Steve Lynch recalls what inspired the Autograph hit “Turn Up The Radio” and his guitar solo for the track

Steve Lynch recalls what inspired the Autograph hit “Turn Up The Radio” and his guitar solo for the track

Former Autograph guitarist Steve Lynch was recently interviewed by Andrew DiCecco for Vinyl Writer Music.

There seems little doubt that Autograph are best known for their hit single “Turn Up The Radio” from their debut album Sign In Please, which was released back in 1984.

In terms of what inspired the song, Lynch indicated (with slight edits): “We were at rehearsal at Victory Studios in North Hollywood, and I started playing this riff, and I was just jamming on stage by myself. Then Randy [Rand] got up, I showed him the riff, and we started playing together. Then Keni [Richards] got up and started playing a drumbeat to it. Everybody got up on stage and we made this into a song within a half hour, then we all sat down and thought, “Let’s all write some lyrics for this real quick. It’s got a really cool groove.” We sat down and wrote the lyrics together. Within a half hour, we had all the lyrics, the only difference being, is that it was called “Turn Up the Cassette Machine.” Later, of course, we replaced that with radio, because we didn’t think cassettes were going to be around forever.

RCA didn’t think it was a strong enough song to have our first single centered to me. We actually went into the studio and recorded it without them knowing it, and then when they listened to it back, they went, “Yeah, let’s have this be the first single.” Sometimes these record executives don’t know as much as they portray themselves to. The musicians, they’re the ones that are in the game. They’ve been in the game their whole lives.”

With respect to his iconic guitar solo for “Turn Up The Radio”, Lynch noted: “It took me five eight-hour days, because I knew that this song was going to be a hit. So, I worked and worked and worked for my solo. I kept on coming up with ideas, and then I would throw them away. I was getting very frustrated because I wanted to find the perfect solo. I actually spent about 40 hours on that solo before I finally came up with something that I was really satisfied with. That was the product that’s out there today.

It’s difficult trying to come up with something unique, but I always wrote my solos for that particular song. I’m not one of those guitar players who just goes and jams over the area where I’m supposed to be doing a solo. In fact, I can tell when other guitar players do that. To me, they’re kind of meandering; they’re playing licks that they already know. I look at the song like; we spent time writing the song; why shouldn’t I spend time writing a solo for it? And that’s how I’ve always looked at solos. I’ve always worked on my solos, sometimes for weeks at a time, before I come up with something that I really like. I did that with all of my solos; I always spent a lot of time working on my solos, more so than any other part of the songs. I tried to be unique and do something that really fit the song itself.”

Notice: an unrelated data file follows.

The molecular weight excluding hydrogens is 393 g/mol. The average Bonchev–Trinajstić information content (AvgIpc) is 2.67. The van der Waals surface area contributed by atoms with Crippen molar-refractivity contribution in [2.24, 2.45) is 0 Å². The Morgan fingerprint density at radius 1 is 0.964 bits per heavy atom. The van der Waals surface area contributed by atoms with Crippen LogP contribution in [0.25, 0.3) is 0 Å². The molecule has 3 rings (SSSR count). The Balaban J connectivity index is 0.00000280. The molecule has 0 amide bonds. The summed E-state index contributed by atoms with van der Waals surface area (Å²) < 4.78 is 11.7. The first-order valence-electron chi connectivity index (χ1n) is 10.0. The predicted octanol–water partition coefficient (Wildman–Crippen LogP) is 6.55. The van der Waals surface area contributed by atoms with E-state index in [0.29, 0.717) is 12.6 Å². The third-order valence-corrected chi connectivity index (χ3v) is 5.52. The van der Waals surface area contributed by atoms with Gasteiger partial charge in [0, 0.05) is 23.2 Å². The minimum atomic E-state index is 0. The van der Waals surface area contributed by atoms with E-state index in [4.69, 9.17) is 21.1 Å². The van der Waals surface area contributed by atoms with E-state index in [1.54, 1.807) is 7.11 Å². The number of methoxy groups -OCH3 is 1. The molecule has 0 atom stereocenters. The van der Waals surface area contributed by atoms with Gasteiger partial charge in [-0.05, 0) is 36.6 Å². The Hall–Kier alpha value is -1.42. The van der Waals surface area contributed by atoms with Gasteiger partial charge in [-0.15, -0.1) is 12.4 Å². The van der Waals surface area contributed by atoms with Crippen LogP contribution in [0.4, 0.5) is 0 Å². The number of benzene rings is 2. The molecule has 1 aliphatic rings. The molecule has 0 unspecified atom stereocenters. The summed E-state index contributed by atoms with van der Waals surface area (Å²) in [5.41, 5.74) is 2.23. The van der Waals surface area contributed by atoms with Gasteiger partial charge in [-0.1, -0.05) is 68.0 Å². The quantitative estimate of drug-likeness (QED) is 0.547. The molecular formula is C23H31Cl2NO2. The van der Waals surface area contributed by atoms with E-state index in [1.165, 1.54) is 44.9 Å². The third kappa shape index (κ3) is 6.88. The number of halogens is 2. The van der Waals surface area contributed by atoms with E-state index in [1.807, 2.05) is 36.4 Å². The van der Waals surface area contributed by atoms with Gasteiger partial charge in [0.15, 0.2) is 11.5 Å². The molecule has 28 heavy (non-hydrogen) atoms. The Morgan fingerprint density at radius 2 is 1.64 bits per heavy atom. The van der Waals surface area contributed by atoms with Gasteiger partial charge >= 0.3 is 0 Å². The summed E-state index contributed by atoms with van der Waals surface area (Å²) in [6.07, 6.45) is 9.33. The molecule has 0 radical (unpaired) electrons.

When it was pointed out how the solo is incredibly nuanced and technical, Lynch pointed out: “We go into a different key; we go to the key of A-Major, Mixolydian when we go into it, so that gives you the inclination that something different is going to happen. So, as soon as I go into that chord, I come in sliding up – I’m going up the A Mixolydian scale, I’m going from the fourth to the major third, and then to the root to the minor seventh, and just climbing up the scale like that. Then, I climb up to the top, and then I do this descending thing where it’s in third and sixth intervals – all being major – and I descend down to that. Then, I start doing the hammer-on part, and I’m doing the triads for each different chord that’s going by and I follow the chords. And that leads up to the crescendo of the solo.”

You can read the rest of the interview with Steve Lynch at Vinyl Writer Music‘s website.

Autograph‘s “Turn Up The Radio” video (from album Sign In Please):